“There really weren’t many compelling races at all,” Milner said. By itself, he said, the mayor’s race “didn’t have the buzz to turn out a lot of people.”
On Saturday, there were 16 uncontested races in the state Senate and House, and all but one of the unopposed candidates are Democrats.
Both political analyst Dan Boylan and Colin Moore, a University of Hawaii political science associate professor, contend that hard-core supporters and opponents of Honolulu’s rail project likely voted in the mayor’s race.
But the low turnout showed that voters had little other interest.
“This primary is all about rail,” Moore said. “It’s a referendum on rail, for sure.”
In the 2008 primary election, only 246,070 voters cast ballots, and 95,042 voted by mail or in early walk-in balloting.
While Boylan expects the number of voters to jump in November’s general election, Moore said he believes they’ll be turned off by the presidential race between Hillary Clinton and Donald Trump.
Moore expects that November’s voter turnout in Hawaii will be “extremely low. There are unfavorables for both (Clinton and Trump), and I think there’s a lot of people who won’t vote at all.”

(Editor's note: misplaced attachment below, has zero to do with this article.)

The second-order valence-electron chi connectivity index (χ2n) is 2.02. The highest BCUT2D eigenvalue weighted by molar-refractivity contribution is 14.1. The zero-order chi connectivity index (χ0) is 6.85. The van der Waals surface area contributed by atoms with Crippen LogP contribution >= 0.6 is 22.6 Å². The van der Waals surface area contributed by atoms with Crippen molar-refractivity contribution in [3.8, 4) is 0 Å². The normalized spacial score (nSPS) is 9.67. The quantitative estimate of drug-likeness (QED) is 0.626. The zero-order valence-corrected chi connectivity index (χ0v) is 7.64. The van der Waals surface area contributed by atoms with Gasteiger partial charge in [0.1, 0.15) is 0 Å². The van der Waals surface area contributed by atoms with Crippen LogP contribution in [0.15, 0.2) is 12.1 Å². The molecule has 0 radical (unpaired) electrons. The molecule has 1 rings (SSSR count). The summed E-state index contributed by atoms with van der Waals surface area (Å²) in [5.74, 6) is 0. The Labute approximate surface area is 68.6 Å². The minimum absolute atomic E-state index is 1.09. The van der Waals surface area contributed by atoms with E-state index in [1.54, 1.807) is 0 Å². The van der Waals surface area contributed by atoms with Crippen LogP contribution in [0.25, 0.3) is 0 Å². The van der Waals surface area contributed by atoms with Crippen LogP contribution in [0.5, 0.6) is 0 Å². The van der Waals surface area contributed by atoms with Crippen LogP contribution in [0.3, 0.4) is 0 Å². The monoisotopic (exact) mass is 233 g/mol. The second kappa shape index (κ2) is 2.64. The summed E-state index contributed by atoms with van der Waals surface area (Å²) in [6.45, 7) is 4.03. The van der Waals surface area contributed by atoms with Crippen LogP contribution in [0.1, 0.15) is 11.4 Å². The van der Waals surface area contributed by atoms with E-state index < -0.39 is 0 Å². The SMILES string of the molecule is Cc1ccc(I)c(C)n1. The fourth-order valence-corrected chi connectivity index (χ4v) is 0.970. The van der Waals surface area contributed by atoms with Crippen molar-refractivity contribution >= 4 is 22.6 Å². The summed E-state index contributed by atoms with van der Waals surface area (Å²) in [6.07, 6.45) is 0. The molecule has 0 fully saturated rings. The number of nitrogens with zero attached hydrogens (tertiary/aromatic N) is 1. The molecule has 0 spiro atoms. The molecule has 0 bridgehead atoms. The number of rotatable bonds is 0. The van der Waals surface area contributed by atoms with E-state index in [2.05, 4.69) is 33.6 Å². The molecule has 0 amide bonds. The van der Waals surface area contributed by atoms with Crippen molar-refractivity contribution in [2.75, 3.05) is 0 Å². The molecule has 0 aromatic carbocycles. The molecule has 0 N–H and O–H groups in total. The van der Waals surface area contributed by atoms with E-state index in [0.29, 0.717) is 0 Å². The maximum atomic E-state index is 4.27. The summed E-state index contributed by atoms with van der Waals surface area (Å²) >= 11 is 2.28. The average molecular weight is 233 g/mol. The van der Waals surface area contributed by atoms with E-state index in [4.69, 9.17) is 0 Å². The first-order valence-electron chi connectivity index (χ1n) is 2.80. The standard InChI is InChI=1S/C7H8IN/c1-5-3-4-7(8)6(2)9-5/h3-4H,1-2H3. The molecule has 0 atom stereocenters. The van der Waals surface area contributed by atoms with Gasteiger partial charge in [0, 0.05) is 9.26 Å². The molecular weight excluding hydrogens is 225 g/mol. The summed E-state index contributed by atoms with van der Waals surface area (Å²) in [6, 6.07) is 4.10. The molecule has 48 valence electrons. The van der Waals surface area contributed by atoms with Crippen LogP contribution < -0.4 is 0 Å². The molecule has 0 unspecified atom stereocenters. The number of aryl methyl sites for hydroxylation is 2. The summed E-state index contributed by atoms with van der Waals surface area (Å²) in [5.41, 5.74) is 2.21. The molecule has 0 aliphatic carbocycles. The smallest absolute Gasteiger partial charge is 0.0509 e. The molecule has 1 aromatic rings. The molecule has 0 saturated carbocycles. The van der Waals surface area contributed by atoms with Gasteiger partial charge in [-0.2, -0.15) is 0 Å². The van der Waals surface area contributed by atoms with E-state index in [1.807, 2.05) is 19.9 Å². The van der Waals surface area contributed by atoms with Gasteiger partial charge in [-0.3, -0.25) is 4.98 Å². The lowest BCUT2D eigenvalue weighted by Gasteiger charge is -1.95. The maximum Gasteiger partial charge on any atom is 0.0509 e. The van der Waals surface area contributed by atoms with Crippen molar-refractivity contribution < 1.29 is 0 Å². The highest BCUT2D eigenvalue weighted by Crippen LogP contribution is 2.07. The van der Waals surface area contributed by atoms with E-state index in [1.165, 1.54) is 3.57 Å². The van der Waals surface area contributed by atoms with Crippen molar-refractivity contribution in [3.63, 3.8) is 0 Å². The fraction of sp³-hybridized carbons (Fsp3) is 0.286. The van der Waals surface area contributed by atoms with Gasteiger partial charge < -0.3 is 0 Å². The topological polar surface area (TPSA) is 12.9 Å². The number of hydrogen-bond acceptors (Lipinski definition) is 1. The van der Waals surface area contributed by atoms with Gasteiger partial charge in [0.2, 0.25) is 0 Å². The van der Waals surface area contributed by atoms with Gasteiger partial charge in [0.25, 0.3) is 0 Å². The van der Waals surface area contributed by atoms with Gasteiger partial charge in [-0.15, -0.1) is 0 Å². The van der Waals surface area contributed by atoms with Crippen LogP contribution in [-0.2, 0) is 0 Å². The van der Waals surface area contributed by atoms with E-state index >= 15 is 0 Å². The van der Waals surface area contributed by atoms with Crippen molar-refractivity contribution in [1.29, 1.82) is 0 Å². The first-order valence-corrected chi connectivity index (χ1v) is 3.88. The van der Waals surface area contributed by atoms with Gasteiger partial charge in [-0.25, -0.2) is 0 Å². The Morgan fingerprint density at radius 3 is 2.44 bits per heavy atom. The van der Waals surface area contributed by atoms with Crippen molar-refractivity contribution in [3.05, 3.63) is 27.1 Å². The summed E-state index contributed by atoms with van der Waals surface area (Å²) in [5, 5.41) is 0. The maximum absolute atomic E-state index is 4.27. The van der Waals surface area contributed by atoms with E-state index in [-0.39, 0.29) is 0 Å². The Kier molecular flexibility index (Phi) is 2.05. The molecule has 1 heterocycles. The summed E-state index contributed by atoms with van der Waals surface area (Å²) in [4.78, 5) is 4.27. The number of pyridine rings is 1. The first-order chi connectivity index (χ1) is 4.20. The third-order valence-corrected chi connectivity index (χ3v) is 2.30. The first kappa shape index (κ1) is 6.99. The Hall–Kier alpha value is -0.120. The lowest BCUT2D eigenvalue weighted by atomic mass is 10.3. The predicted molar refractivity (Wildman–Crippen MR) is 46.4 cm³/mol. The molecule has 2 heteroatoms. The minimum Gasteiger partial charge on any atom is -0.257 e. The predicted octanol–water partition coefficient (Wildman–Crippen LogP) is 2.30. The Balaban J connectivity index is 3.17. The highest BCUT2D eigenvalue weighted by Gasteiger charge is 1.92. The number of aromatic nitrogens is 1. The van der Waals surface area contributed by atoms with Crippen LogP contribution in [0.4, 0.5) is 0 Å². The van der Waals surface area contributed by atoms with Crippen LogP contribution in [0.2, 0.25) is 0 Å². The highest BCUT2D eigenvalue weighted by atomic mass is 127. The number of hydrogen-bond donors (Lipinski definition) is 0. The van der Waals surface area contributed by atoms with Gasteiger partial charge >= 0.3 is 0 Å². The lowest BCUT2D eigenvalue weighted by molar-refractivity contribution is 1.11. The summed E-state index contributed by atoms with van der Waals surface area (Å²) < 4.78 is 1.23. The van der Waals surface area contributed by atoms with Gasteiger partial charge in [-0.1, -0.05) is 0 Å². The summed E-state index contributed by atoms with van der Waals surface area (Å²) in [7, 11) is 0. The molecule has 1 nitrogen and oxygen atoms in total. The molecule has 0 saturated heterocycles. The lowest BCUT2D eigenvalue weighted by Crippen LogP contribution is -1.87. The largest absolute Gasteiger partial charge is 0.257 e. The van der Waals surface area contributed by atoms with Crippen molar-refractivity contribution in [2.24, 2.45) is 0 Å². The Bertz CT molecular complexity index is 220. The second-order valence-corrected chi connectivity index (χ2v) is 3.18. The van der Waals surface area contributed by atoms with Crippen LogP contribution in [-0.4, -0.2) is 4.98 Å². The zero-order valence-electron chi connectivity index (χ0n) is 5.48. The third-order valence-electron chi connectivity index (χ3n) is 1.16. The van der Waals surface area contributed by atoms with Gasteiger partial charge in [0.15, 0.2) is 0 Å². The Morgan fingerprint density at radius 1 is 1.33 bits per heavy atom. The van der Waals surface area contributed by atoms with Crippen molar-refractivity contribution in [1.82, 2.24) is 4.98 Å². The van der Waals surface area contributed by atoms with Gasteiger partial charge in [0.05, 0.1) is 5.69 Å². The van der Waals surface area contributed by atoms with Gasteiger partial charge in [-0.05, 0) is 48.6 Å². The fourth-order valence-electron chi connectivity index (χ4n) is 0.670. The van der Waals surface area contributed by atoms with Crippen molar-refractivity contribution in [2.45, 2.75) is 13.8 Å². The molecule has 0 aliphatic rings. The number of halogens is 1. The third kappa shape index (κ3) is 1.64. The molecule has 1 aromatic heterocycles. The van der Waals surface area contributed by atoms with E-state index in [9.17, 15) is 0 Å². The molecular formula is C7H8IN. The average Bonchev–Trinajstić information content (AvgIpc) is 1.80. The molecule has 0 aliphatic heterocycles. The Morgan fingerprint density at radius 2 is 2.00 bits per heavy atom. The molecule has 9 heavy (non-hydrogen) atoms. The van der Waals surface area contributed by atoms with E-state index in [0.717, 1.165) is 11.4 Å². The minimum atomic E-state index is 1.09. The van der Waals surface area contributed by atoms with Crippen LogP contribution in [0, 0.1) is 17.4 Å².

This year’s presidential election is based on “fear,” Moore said, and studies show that “fear makes voters stay home.” ….
read … Low Turnout
Anti-GMO candidates stumble in Hawaii
KE: Anti-GMO candidates took a tumble in many Hawaii races, while others face a tough fight in the general.
On Kauai, Councilman Gary Hooser lagged at ninth place in a race that will elect seven members to that panel. He ended the primary with just 5,035 votes….
Despite spending more money than any other Kauai Council candidate, Hooser won less than half the votes collected by top vote-getter Derek Kawakami, who returns triumphantly to the Council after serving in the state House.
Hooser, who spent much of his war chest on the primary, faces a grueling bid to retain his seat. He's trailing sixth-place newcomer Arthur Brun by 1,035 votes and seventh place candidate Mason Chock by nearly 600 votes. JoAnn Yukimura took eighth, raising doubts as to her future on the Council, as well.
Hooser scored well in the Hanalei and Kilauea precincts. But he began to lose ground in his home region of Kapaa and totally tanked on the westside, where the seed fields are located.
Democrat Nadine Nakamura is poised to assume Kawakami's 14th District House seat after trouncing challenger Fern Rosenstiel. Despite support from the Center for Food Safety PAC, Rosenstiel took just 32.6 percent of the vote.
Rosenstiel was one of four candidates directly associated with Hooser's HAPA — and all of them failed. Rosenstiel attended HAPA's Kuleana Academy, a candidate training program, as did Tiare Lawrence, who narrowly lost her run for a Maui House seat.